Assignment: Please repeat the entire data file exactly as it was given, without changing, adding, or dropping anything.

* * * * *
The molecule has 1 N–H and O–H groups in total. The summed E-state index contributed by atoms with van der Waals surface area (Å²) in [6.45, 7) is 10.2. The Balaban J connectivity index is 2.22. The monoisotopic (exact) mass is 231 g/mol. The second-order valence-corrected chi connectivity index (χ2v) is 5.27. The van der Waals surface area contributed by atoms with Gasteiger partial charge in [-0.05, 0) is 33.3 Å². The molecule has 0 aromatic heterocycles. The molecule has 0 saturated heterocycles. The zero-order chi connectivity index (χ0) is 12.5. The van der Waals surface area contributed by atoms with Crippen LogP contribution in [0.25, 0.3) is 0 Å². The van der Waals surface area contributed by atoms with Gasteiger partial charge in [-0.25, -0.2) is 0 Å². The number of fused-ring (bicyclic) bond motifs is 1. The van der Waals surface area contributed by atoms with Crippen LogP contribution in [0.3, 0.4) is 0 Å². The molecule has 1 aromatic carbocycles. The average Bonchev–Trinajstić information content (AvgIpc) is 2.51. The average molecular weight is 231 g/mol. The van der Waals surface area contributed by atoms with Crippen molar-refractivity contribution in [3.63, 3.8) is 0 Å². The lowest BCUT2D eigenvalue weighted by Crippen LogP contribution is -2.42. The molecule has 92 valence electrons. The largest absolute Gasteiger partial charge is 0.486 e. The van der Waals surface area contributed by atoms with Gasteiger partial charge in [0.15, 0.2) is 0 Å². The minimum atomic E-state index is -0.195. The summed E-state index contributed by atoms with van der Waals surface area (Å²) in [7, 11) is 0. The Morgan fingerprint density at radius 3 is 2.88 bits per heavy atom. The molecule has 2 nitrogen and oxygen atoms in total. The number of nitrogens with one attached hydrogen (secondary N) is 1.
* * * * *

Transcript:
The molecule has 1 N–H and O–H groups in total. The summed E-state index contributed by atoms with van der Waals surface area (Å²) in [6.45, 7) is 10.2. The Balaban J connectivity index is 2.22. The monoisotopic (exact) mass is 231 g/mol. The second-order valence-corrected chi connectivity index (χ2v) is 5.27. The van der Waals surface area contributed by atoms with Gasteiger partial charge in [-0.05, 0) is 33.3 Å². The molecule has 0 aromatic heterocycles. The molecule has 0 saturated heterocycles. The zero-order chi connectivity index (χ0) is 12.5. The van der Waals surface area contributed by atoms with Crippen LogP contribution in [0.25, 0.3) is 0 Å². The van der Waals surface area contributed by atoms with Gasteiger partial charge in [-0.25, -0.2) is 0 Å². The number of fused-ring (bicyclic) bond motifs is 1. The van der Waals surface area contributed by atoms with Crippen LogP contribution in [0.3, 0.4) is 0 Å². The molecule has 1 aromatic carbocycles. The average Bonchev–Trinajstić information content (AvgIpc) is 2.51. The average molecular weight is 231 g/mol. The van der Waals surface area contributed by atoms with Crippen molar-refractivity contribution in [3.63, 3.8) is 0 Å². The lowest BCUT2D eigenvalue weighted by Crippen LogP contribution is -2.42. The molecule has 92 valence electrons. The largest absolute Gasteiger partial charge is 0.486 e. The van der Waals surface area contributed by atoms with Gasteiger partial charge in [0.15, 0.2) is 0 Å². The minimum atomic E-state index is -0.195. The summed E-state index contributed by atoms with van der Waals surface area (Å²) in [7, 11) is 0. The Morgan fingerprint density at radius 3 is 2.88 bits per heavy atom. The molecule has 2 nitrogen and oxygen atoms in total. The number of nitrogens with one attached hydrogen (secondary N) is 1.